Atlantic Records

Death Cab For Cutie’s eighth studio album comes with a lot of baggage. Kintsugi was four years in the making, it’s the first album since lead singer Ben Gibbard’s infamous divorce from actress Zooey Deschanel and in the middle of its production, founding member, lead guitarist and producer Chris Walla announced he was quitting the band.

It’s hard not to hear these influences in the songs of Kintsugi, and that’s not a bad thing as it gives context to an album that, otherwise, would not be especially distinguishable from Death Cab For Cutie’s other seven albums. Gibbard’s vocals float over the guitar-heavy ballads, expressing poetic sentiments of love lost. There are changes in pace every now and then, Hold No Guns is the compulsory quiet acoustic-guitar serenade, Good Help (Is So Hard To Find) with its funk bass shows that Daft Punk’s influence is still wide-reaching, and the album ends with Binary Sea full of solemn piano chords and a story about Atlas, the man who holds up the world.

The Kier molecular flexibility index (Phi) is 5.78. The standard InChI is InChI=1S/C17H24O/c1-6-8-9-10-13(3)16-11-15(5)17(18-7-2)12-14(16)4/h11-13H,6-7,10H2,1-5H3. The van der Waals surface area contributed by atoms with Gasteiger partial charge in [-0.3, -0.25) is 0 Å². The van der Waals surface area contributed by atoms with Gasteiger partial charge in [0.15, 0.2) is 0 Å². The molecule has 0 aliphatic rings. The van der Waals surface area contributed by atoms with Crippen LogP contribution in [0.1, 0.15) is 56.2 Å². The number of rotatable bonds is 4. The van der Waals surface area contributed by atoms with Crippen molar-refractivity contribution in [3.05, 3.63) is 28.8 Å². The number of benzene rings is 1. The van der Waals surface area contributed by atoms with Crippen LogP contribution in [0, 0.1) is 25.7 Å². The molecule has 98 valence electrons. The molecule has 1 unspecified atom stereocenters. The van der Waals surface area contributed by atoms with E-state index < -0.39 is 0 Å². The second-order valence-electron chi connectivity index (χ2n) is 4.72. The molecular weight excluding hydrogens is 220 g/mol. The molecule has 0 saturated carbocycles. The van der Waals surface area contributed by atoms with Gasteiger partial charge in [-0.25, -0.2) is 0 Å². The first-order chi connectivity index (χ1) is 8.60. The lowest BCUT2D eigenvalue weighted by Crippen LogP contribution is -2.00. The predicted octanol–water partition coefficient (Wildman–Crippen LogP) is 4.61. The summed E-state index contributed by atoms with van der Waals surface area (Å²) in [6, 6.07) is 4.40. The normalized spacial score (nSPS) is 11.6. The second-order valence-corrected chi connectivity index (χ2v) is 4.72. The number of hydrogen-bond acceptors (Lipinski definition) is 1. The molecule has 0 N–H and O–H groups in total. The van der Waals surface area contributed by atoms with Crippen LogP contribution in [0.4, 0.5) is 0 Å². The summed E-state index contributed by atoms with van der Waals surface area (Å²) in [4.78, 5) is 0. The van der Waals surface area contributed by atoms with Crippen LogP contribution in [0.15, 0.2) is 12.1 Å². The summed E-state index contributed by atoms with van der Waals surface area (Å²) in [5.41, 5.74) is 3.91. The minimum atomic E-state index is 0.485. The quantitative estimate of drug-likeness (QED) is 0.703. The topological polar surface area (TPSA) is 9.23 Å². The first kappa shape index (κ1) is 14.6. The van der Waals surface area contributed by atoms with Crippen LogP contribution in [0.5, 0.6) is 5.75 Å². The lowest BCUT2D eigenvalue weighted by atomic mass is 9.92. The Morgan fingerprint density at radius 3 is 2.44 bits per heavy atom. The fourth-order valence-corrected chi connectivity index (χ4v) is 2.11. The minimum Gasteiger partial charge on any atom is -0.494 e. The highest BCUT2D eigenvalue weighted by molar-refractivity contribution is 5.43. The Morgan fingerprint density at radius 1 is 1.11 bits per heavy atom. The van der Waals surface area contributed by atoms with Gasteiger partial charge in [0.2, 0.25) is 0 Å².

The album’s name is a type of Japanese art where broken pottery is fixed with a gold mortar, imbuing the philosophy that breakages and repair shouldn’t be hidden but celebrated as part of an object’s history. As an album, Kintsugi is a solid, enjoyable Death Cab For Cutie album. But it’s with its back-story that it starts to become alive, as celebration of past losses, past places, retelling sorrowed experiences and embracing them as a history to commemorate.